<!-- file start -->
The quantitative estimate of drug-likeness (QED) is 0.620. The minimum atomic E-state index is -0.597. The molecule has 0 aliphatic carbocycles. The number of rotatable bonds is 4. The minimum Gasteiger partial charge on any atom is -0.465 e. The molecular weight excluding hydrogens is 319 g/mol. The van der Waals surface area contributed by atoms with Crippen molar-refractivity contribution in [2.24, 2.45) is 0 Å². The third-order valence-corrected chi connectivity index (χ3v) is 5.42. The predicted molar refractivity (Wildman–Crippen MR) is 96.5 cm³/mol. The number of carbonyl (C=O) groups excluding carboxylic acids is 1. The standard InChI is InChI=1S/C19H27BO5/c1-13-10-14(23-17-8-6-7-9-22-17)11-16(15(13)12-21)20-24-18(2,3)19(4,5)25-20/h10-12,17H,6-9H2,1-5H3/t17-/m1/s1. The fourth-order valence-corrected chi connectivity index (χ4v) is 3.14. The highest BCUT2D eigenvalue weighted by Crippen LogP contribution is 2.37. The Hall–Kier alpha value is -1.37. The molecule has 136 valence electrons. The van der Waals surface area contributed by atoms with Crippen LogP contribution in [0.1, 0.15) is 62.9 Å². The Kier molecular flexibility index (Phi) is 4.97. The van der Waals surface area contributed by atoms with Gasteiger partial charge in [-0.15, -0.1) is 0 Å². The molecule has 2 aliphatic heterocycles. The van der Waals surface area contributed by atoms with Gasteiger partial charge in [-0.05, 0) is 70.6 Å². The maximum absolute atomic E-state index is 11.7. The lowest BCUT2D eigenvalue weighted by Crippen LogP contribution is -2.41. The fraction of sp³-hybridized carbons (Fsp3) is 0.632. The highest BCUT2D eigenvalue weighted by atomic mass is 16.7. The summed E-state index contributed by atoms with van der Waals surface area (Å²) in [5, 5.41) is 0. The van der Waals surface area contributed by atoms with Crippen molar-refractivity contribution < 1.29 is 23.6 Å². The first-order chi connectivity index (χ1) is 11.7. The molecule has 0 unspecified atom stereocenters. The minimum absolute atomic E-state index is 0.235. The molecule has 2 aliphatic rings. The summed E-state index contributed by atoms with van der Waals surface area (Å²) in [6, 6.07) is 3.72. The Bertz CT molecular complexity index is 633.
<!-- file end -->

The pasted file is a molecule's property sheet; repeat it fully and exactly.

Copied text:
The quantitative estimate of drug-likeness (QED) is 0.620. The minimum atomic E-state index is -0.597. The molecule has 0 aliphatic carbocycles. The number of rotatable bonds is 4. The minimum Gasteiger partial charge on any atom is -0.465 e. The molecular weight excluding hydrogens is 319 g/mol. The van der Waals surface area contributed by atoms with Crippen molar-refractivity contribution in [2.24, 2.45) is 0 Å². The third-order valence-corrected chi connectivity index (χ3v) is 5.42. The predicted molar refractivity (Wildman–Crippen MR) is 96.5 cm³/mol. The number of carbonyl (C=O) groups excluding carboxylic acids is 1. The standard InChI is InChI=1S/C19H27BO5/c1-13-10-14(23-17-8-6-7-9-22-17)11-16(15(13)12-21)20-24-18(2,3)19(4,5)25-20/h10-12,17H,6-9H2,1-5H3/t17-/m1/s1. The fourth-order valence-corrected chi connectivity index (χ4v) is 3.14. The highest BCUT2D eigenvalue weighted by Crippen LogP contribution is 2.37. The Hall–Kier alpha value is -1.37. The molecule has 136 valence electrons. The van der Waals surface area contributed by atoms with Crippen LogP contribution in [0.1, 0.15) is 62.9 Å². The Kier molecular flexibility index (Phi) is 4.97. The van der Waals surface area contributed by atoms with Gasteiger partial charge in [-0.15, -0.1) is 0 Å². The molecule has 2 aliphatic heterocycles. The van der Waals surface area contributed by atoms with Gasteiger partial charge in [-0.05, 0) is 70.6 Å². The maximum absolute atomic E-state index is 11.7. The lowest BCUT2D eigenvalue weighted by Crippen LogP contribution is -2.41. The fraction of sp³-hybridized carbons (Fsp3) is 0.632. The highest BCUT2D eigenvalue weighted by atomic mass is 16.7. The summed E-state index contributed by atoms with van der Waals surface area (Å²) in [5, 5.41) is 0. The van der Waals surface area contributed by atoms with Crippen molar-refractivity contribution < 1.29 is 23.6 Å². The first-order chi connectivity index (χ1) is 11.7. The molecule has 0 unspecified atom stereocenters. The minimum absolute atomic E-state index is 0.235. The molecule has 2 aliphatic rings. The summed E-state index contributed by atoms with van der Waals surface area (Å²) in [6, 6.07) is 3.72. The Bertz CT molecular complexity index is 633.